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ARTICLE 19 concerned about broad definition of terrorism in new legislation

(ARTICLE 19/IFEX) - 31 March 2010 - ARTICLE 19 today issues its Analysis of the Ethiopian Anti-Terrorism Proclamation 2009 and calls for the government to fully recognise the right to freedom of expression under international and regional human rights law.

In the Analysis, ARTICLE 19 isolates omnibus sections of the Proclamation that undermine international protections on freedom of expression. Freedom of expression may be subject to restriction to protect national security, but only if the government can demonstrate that the restriction is prescribed by law and is necessary in a democratic society to protect a legitimate national security interest. Of particular concern is the broad definition of terrorism, which would appear to apply to many legitimate acts of expression; the undermining of protection of journalists' sources including by surveillance and an excessive duty to cooperate and provide information; and vaguely defined provisions on "encouraging" terrorism that would criminalise the legitimate exercise of freedom of expression and have a real chilling effect on debate on matters of public interest.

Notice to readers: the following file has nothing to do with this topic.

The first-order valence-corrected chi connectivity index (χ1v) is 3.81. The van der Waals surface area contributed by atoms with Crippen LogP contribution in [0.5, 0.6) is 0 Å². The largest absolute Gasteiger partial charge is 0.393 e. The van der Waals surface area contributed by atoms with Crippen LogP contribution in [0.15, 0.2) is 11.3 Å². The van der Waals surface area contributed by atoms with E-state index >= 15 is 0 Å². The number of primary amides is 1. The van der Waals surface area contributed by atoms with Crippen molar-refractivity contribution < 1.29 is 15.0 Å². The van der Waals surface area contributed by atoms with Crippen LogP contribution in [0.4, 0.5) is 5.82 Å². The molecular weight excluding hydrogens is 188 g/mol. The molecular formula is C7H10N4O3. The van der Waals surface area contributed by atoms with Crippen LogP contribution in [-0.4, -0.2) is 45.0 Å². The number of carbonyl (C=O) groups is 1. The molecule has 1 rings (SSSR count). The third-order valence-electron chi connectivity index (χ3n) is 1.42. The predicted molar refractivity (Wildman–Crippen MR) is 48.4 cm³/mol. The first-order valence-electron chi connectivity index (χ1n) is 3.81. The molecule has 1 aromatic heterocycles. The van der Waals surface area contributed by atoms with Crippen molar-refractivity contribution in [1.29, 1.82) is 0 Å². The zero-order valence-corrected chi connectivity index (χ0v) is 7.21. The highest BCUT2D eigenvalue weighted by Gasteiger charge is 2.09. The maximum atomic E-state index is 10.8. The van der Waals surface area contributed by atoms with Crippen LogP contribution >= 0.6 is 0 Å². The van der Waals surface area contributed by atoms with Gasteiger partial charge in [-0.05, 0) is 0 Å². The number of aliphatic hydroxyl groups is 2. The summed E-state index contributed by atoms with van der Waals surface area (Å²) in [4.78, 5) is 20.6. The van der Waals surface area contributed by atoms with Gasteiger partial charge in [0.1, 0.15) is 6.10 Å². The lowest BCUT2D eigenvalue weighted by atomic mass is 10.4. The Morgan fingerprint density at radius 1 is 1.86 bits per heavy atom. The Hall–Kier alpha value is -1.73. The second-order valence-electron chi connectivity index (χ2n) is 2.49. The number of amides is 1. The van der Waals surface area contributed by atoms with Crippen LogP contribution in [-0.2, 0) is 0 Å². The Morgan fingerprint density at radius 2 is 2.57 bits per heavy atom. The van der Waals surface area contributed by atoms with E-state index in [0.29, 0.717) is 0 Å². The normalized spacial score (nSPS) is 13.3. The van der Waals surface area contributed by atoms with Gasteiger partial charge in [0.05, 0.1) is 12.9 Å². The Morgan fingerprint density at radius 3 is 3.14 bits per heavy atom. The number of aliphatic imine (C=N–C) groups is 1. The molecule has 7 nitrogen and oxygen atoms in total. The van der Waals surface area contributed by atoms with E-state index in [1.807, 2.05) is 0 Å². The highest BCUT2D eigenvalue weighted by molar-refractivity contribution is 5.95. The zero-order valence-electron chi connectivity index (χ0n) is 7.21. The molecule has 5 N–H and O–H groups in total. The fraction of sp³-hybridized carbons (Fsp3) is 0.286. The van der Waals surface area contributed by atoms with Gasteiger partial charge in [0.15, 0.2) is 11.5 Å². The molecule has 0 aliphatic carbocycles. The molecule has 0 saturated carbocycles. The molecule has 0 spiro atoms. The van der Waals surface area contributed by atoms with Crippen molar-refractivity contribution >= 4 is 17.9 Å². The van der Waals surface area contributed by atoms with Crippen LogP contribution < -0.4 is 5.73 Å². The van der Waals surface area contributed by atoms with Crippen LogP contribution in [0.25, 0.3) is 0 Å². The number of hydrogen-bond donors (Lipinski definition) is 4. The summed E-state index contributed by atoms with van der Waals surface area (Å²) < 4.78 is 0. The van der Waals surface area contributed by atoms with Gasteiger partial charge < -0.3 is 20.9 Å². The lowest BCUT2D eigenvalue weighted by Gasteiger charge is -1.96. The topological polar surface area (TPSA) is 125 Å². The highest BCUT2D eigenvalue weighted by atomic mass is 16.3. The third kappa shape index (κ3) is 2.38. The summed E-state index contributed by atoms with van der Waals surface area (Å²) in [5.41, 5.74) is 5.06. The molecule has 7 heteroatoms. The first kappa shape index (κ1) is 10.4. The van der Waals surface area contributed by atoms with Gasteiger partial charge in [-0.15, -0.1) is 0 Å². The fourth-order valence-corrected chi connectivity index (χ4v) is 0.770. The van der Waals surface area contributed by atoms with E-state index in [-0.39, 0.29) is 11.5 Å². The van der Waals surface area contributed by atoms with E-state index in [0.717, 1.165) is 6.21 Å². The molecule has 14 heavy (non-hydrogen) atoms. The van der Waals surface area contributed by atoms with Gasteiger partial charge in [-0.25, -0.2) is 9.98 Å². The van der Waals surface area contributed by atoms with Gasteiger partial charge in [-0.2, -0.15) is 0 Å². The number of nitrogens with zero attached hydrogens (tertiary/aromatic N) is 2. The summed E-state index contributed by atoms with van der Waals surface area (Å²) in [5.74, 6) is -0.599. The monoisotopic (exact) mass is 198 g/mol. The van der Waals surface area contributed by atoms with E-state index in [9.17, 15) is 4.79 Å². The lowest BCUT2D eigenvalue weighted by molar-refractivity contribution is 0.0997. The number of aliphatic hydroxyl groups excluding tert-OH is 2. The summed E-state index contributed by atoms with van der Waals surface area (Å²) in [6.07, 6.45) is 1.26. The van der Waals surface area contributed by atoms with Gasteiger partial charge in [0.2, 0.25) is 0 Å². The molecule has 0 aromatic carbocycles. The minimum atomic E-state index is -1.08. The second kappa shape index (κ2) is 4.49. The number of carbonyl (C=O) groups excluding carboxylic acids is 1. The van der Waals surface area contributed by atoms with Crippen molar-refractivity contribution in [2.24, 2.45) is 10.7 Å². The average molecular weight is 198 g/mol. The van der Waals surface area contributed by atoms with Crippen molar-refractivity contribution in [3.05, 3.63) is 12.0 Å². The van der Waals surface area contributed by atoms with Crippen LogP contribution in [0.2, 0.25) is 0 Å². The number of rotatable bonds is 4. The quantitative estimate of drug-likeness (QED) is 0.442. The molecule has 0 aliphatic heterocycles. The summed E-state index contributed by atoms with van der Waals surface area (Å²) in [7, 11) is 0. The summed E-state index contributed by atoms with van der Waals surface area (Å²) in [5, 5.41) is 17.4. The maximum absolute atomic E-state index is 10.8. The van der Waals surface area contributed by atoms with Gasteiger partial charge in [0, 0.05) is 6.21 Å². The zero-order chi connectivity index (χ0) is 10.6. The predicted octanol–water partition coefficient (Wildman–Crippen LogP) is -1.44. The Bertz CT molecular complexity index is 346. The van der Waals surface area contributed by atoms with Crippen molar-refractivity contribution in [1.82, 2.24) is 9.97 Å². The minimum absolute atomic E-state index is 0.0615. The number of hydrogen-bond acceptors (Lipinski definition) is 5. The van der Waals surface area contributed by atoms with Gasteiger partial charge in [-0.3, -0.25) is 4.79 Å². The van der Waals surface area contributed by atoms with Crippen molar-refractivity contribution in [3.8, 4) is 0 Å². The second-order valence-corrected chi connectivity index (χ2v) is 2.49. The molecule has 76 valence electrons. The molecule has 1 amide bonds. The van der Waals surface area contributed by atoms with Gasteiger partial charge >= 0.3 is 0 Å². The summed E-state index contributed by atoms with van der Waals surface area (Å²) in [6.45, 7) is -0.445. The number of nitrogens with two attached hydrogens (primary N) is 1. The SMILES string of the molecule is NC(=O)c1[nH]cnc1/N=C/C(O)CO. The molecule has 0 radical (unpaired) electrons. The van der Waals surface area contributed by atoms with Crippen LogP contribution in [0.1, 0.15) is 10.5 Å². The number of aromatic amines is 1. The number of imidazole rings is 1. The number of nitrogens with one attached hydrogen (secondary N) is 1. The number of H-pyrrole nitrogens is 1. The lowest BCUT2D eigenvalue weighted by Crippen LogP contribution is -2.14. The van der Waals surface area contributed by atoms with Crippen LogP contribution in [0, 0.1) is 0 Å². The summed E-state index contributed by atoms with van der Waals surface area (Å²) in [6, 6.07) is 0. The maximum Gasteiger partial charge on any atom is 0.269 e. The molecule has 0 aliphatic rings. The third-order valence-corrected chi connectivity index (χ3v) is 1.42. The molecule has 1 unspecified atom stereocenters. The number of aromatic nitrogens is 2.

"The Proclamation seriously undermines freedom of expression rights in a manner that is unlikely to improve security and negates Ethiopia's obligations under international law", says Henry Maina, Director of ARTICLE 19 Eastern Africa.

ARTICLE 19 recommends the Proclamation be amended. In particular, the legislation should narrow down the definition of "terrorism" and should introduce specific provisions on the right of journalists and media organisations to protect their sources of information. This will include limiting obligations to provide information, restrictions on searching and seizing of information, and limits on surveillance to identify sources and information.

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